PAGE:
3. ^ Dillow, Clay (11 April 2013). "Drones come to the high seas". Retrieved 27 July 2017.
  4. ^ "RBR Companies-Liquid Robotics". Retrieved 27 July 2017.
  5. ^ Masunaga, Samantha (6 December 2016). "Boeing to acquire ocean drone maker Liquid Robotics".
  6. ^ "Liquid Robotics shows its Wave Glider". LA Times.
  7. ^ Firth, Jake (8 September 2017). "Seaworthy robot vessel for high latitude work". Retrieved 13 October 2017.
  8. ^ Takahashi, Dean (8 April 2013). "Liquid Robotics launches new generation of wave glider ocean robots".
  9. ^ Pitamber, Priya (11 February 2016). "Robotic gliders boost for ocean research".
  10. ^ Carey, Bjorn (23 August 2012). "Stanford's new surfing robot opens ocean to exploration".
  11. ^ "Wave Glider Swims 2800 nautical miles to Hawaii". Energy Global News. 9 July 2016.
  12. ^ Nott, George (12 October 2017). "The surfing robot helping to save the Great Barrier Reef". Retrieved 13 October 2017.
  13. ^ Hornyak, Tim (22 July 2014). "Seafaring robot shrugs off monster Typhoon Rammasun". ITWorld.
  14. ^ Nicholas, Scott (31 October 2016). "Boeing-Liquid Robotics Team Demos Persistent USVs in Live Anti-Submarine Warfare Mission". ExecutiveBiz.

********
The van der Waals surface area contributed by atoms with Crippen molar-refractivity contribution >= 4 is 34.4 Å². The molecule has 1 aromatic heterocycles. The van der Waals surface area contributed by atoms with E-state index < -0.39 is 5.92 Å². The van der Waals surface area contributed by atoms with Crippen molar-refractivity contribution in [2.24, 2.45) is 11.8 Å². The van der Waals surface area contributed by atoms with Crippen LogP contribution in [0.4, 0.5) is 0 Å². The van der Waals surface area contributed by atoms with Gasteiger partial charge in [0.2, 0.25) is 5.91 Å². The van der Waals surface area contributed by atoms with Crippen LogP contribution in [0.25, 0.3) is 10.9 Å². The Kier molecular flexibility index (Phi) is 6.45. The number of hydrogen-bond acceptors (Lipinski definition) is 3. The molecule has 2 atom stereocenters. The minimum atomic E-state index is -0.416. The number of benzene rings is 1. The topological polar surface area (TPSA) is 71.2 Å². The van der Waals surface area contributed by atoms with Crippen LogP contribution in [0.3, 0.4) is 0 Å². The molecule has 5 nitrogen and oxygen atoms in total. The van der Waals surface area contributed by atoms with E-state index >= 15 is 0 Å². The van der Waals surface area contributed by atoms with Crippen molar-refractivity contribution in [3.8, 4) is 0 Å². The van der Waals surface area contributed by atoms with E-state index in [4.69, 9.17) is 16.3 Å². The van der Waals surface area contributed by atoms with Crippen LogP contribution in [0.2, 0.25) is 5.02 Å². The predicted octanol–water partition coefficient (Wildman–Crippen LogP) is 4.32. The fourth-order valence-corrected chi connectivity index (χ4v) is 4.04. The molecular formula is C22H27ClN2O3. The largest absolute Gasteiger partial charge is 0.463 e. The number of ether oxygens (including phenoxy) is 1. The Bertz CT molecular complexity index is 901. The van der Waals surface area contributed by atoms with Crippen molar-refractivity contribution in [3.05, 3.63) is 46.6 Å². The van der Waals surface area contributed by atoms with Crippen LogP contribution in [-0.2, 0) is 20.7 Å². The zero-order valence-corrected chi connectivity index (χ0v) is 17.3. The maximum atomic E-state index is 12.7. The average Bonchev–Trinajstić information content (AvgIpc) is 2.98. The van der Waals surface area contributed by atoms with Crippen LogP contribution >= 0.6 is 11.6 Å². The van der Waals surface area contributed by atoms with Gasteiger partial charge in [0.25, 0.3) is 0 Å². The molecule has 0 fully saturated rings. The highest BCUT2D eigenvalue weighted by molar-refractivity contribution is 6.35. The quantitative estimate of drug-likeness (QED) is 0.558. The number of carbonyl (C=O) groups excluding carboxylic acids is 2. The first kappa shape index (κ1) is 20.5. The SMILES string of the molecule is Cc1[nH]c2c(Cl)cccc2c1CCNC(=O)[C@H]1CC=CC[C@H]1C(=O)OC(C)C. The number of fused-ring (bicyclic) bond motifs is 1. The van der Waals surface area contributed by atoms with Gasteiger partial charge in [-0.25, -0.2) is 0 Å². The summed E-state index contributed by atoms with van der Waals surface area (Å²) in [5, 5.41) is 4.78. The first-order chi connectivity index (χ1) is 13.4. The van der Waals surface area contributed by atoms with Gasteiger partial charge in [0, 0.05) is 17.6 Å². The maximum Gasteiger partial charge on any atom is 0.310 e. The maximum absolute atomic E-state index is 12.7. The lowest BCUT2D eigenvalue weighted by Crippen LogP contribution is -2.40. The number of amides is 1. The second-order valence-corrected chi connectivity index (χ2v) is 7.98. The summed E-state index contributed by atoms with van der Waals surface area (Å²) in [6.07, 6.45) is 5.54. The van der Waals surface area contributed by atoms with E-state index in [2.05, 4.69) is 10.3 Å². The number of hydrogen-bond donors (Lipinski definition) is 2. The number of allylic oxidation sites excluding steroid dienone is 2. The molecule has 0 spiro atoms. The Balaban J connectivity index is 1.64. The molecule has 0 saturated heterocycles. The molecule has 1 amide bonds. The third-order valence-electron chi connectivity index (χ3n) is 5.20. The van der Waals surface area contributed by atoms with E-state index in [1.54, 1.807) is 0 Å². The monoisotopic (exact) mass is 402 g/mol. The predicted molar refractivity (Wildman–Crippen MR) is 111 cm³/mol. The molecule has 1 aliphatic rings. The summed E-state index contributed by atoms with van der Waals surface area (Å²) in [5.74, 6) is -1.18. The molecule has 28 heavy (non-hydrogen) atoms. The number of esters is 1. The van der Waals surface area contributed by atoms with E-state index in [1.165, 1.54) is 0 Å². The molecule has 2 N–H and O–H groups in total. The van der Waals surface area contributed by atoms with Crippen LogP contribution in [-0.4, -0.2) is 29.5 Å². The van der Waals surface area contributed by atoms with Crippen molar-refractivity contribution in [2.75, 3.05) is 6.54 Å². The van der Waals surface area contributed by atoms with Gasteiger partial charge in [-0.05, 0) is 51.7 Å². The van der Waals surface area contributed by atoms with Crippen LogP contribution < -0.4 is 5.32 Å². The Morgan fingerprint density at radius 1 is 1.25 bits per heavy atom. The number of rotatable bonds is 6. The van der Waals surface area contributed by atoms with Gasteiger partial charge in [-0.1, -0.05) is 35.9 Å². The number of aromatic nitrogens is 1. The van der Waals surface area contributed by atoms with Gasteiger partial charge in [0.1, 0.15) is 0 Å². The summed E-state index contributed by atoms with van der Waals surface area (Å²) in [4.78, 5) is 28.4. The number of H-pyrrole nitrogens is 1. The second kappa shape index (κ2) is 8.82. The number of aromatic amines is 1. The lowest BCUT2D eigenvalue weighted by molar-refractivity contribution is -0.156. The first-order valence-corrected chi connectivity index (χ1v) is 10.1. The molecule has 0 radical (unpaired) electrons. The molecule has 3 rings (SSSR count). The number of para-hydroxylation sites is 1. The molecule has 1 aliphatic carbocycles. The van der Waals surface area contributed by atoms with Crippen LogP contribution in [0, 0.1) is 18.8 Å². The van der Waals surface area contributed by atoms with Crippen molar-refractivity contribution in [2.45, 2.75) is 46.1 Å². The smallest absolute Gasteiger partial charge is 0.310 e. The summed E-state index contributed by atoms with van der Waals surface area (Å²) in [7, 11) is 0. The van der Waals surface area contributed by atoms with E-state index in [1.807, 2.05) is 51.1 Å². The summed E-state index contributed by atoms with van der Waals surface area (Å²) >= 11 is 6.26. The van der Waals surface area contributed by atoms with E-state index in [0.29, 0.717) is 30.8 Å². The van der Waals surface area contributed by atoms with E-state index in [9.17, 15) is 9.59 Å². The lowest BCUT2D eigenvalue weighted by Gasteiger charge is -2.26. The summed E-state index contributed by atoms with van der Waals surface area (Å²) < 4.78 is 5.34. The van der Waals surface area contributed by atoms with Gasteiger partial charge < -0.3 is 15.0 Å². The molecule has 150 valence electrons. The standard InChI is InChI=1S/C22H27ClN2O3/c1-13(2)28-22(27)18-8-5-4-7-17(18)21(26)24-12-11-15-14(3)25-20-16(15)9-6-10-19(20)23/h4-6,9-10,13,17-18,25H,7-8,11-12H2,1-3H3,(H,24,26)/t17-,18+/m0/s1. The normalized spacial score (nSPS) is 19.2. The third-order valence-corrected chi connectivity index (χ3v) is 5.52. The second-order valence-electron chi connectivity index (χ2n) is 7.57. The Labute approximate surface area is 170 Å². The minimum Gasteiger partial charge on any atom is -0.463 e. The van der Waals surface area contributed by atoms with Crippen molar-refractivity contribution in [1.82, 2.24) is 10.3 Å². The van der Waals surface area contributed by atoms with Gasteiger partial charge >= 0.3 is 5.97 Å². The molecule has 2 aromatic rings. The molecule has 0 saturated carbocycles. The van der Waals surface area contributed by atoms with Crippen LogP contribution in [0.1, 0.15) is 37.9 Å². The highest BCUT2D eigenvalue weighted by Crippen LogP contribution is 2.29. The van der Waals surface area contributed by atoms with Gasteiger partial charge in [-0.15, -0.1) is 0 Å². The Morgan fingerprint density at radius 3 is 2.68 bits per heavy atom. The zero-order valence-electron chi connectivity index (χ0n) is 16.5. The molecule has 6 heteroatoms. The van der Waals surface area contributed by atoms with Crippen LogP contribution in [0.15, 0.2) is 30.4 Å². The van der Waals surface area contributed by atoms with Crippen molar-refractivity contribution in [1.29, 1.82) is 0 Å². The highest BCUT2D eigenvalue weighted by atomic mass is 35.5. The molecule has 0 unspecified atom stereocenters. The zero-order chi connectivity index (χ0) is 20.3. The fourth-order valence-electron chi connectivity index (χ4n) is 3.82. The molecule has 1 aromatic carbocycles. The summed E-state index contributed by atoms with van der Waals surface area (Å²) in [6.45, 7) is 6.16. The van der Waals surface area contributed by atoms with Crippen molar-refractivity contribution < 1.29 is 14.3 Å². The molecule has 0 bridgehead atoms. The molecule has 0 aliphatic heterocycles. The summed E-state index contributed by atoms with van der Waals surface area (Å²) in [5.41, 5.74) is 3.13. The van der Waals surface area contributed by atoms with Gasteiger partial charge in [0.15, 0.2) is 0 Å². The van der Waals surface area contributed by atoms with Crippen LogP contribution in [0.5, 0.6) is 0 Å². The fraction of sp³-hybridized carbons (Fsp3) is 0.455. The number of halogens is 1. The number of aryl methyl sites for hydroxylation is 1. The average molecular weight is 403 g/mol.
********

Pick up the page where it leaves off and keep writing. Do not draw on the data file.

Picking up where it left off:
15. ^ "Longest journey by an unmanned autonomous surface vehicle". Guinness World Records. Retrieved 28 July 2017.
  16. ^ Tadjdeh, Yasmin (22 May 2017). "Digital Ocean' Concept Could Connect Sensors at Sea".
  17. ^ Bereznak, Alyssa (28 April 2015). "Meet the Wave Glider, the Pentagon's secret drone".
  18. ^ "Roger Hine". National Marine Sanctuary Foundation.
  19. ^ "Connecting Seafloor to Space".
  20. ^ Terdiman, Daniel (23 September 2014). "Hundreds of floating robots could soon surveil the oceans". CNET.
  21. ^ Nicholas, Scott (31 October 2016). "Boeing-Liquid Robotics Team Demos Persistent USVs in Live Anti-Submarine Warfare Mission". ExecutiveBiz.
  22. ^ Stynes, Tess; Cameron, Doug (6 December 2016). "Boeing agrees to acquire Liquid Robotics". Wall Street Journal.
  23. ^ "Strategic Advisory Board".

External links[edit]